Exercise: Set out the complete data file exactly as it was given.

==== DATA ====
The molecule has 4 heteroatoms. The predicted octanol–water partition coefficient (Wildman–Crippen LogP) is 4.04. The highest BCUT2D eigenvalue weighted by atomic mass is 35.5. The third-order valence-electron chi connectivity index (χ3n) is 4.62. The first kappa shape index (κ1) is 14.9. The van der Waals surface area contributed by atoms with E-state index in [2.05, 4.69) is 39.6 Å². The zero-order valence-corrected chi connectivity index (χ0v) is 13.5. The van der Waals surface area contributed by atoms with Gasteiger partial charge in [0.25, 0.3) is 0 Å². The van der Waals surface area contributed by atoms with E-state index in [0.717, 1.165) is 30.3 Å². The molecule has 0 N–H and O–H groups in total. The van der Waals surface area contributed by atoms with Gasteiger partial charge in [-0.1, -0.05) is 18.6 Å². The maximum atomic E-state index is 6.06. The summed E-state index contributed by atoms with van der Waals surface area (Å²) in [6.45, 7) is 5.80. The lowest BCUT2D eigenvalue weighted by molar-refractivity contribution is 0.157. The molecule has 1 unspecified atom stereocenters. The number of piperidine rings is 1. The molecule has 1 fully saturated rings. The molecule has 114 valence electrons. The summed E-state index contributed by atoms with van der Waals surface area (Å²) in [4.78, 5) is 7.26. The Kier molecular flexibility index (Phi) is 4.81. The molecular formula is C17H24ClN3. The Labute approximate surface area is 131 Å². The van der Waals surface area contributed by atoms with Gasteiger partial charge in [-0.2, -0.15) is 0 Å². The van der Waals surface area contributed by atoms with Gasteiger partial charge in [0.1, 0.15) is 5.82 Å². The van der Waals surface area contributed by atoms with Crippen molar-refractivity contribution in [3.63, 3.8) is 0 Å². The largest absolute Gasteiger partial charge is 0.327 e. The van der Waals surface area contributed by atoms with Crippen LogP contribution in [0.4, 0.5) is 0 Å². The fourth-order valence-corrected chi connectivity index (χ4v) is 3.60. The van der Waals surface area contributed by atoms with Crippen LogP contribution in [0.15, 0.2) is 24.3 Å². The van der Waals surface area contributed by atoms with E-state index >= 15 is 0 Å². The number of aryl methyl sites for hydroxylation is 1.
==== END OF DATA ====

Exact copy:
The molecule has 4 heteroatoms. The predicted octanol–water partition coefficient (Wildman–Crippen LogP) is 4.04. The highest BCUT2D eigenvalue weighted by atomic mass is 35.5. The third-order valence-electron chi connectivity index (χ3n) is 4.62. The first kappa shape index (κ1) is 14.9. The van der Waals surface area contributed by atoms with E-state index in [2.05, 4.69) is 39.6 Å². The zero-order valence-corrected chi connectivity index (χ0v) is 13.5. The van der Waals surface area contributed by atoms with Gasteiger partial charge in [0.25, 0.3) is 0 Å². The van der Waals surface area contributed by atoms with E-state index in [0.717, 1.165) is 30.3 Å². The molecule has 0 N–H and O–H groups in total. The van der Waals surface area contributed by atoms with Gasteiger partial charge in [-0.1, -0.05) is 18.6 Å². The maximum atomic E-state index is 6.06. The summed E-state index contributed by atoms with van der Waals surface area (Å²) in [6.45, 7) is 5.80. The lowest BCUT2D eigenvalue weighted by molar-refractivity contribution is 0.157. The molecule has 1 unspecified atom stereocenters. The number of piperidine rings is 1. The molecule has 1 fully saturated rings. The molecule has 114 valence electrons. The summed E-state index contributed by atoms with van der Waals surface area (Å²) in [4.78, 5) is 7.26. The Kier molecular flexibility index (Phi) is 4.81. The molecular formula is C17H24ClN3. The Labute approximate surface area is 131 Å². The van der Waals surface area contributed by atoms with Gasteiger partial charge in [-0.2, -0.15) is 0 Å². The van der Waals surface area contributed by atoms with Gasteiger partial charge in [0.1, 0.15) is 5.82 Å². The van der Waals surface area contributed by atoms with Crippen molar-refractivity contribution in [3.63, 3.8) is 0 Å². The largest absolute Gasteiger partial charge is 0.327 e. The van der Waals surface area contributed by atoms with Crippen LogP contribution in [0.4, 0.5) is 0 Å². The fourth-order valence-corrected chi connectivity index (χ4v) is 3.60. The van der Waals surface area contributed by atoms with Crippen LogP contribution in [0.15, 0.2) is 24.3 Å². The van der Waals surface area contributed by atoms with E-state index >= 15 is 0 Å². The number of aryl methyl sites for hydroxylation is 1.